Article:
Packaging innovation is a key focus area for
The stickers, the result of a partnership with football collectibles publisher Panini™, allowe fans to peel a player or "national pride" sticker off the back of their
The campaign ran in countries across Western Europe and Central & Southern Europe, with around 172 million labels carrying Panini stickers and 93 million national pride stickers.
Not easily, is the answer.
According to Brussels-based Gregory Bentley,
Precision and Partnership Essential
Close collaboration with operations teams at
Bentley says that in order to minimize disruption to the production lines, where downtime comes at a high cost, the intricacy of the project was handled outside the plant.
“We tried to remove as much complexity as possible for our bottling partners," he said. "That’s why all the delicate elements – to do with the assembly and printing of the sticker labels – was done in a completely separate supply chain, working with partners in Denmark and Germany. We then delivered the completed reels of the sticker labels to the bottler which they could simply place onto the production line as normal.”
Teamwork made it happen
"In terms of scale and speed to market, this was one of the biggest and most ambitious packaging innovations we have ever undertaken in Western Europe," said Patrick Condon, Coca-Cola Western Europe commercialization and supply chain manager. "We have taken what was a simple idea on paper, back in June 2015, and have developed, validated and invested in application technology with the first commercial printing and application of stickers happening just six months later. We have activated this innovation on our biggest volume products during one of the most critical periods of the year, overcoming many challenges along the way. Overall, this giant undertaking is down to a massive collaborative effort between different departments in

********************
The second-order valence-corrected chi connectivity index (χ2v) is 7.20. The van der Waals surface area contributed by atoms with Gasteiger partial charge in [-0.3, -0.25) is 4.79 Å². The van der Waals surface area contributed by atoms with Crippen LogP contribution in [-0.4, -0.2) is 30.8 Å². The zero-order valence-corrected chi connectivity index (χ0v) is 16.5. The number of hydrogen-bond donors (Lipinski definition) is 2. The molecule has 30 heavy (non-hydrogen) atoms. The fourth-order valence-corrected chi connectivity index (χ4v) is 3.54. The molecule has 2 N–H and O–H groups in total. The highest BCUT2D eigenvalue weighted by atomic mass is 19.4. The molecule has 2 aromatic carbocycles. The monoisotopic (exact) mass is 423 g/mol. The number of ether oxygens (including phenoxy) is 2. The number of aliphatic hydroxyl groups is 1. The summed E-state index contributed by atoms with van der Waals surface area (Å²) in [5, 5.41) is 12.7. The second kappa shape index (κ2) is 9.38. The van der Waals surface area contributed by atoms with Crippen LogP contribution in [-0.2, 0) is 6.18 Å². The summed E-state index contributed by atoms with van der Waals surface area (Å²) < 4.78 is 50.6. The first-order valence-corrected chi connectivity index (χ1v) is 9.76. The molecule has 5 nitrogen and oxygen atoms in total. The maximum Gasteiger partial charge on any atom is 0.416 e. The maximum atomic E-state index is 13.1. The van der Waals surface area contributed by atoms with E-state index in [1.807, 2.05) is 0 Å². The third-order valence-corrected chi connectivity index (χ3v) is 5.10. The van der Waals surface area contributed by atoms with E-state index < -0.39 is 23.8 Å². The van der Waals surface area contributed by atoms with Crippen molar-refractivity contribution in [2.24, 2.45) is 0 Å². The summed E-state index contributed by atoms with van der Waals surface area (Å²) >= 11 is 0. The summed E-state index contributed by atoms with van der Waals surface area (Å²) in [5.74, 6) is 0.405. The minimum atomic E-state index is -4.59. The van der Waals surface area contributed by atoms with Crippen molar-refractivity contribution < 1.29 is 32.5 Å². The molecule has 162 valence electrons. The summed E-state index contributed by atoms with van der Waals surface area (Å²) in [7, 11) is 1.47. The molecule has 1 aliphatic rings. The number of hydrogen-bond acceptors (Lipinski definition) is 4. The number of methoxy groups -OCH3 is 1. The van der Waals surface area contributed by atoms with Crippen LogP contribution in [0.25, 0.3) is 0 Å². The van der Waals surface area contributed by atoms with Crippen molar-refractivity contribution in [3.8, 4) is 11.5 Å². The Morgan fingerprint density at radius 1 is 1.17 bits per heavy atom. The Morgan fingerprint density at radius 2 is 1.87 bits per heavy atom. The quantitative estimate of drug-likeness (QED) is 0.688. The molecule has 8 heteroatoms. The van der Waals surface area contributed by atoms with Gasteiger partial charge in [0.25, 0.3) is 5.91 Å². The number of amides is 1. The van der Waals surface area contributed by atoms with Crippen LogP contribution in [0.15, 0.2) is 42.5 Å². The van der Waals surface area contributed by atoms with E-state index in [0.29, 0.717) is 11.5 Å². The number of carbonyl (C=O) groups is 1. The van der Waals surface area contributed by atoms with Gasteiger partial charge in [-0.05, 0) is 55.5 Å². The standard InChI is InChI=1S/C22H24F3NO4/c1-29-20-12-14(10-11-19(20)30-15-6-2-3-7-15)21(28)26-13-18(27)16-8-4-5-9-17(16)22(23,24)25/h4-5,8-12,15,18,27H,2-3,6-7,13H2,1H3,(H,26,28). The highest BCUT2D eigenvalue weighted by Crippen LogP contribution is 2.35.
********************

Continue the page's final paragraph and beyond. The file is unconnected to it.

Bentley and his team are now looking ahead to the next innovation. Having mastered the technical and supply chain challenges behind this latest project, they are exploring how the same model can be applied to new ideas.
“It opens the door for more innovation on labels," he said. "Because we have the technical know-how and also satisfied the bottler that this can be done without any disruption, we can think of other ways to use it. We have some good things in the pipeline I can’t tell you about now, but you can be sure that now we have this capability, we will be using it with some great new ideas.”
Labels have become a key area of packaging innovation, driven by the success of the Share a Coke campaign and the increasing sophistication of digital printing technology.
“The label is the easiest and most cost-effective part of the pack to work with – you can do a lot with it to engage and interact with the consumer," Bentley said. "There is a great deal of energy and focus on this in our industry, and I think we are leading the way."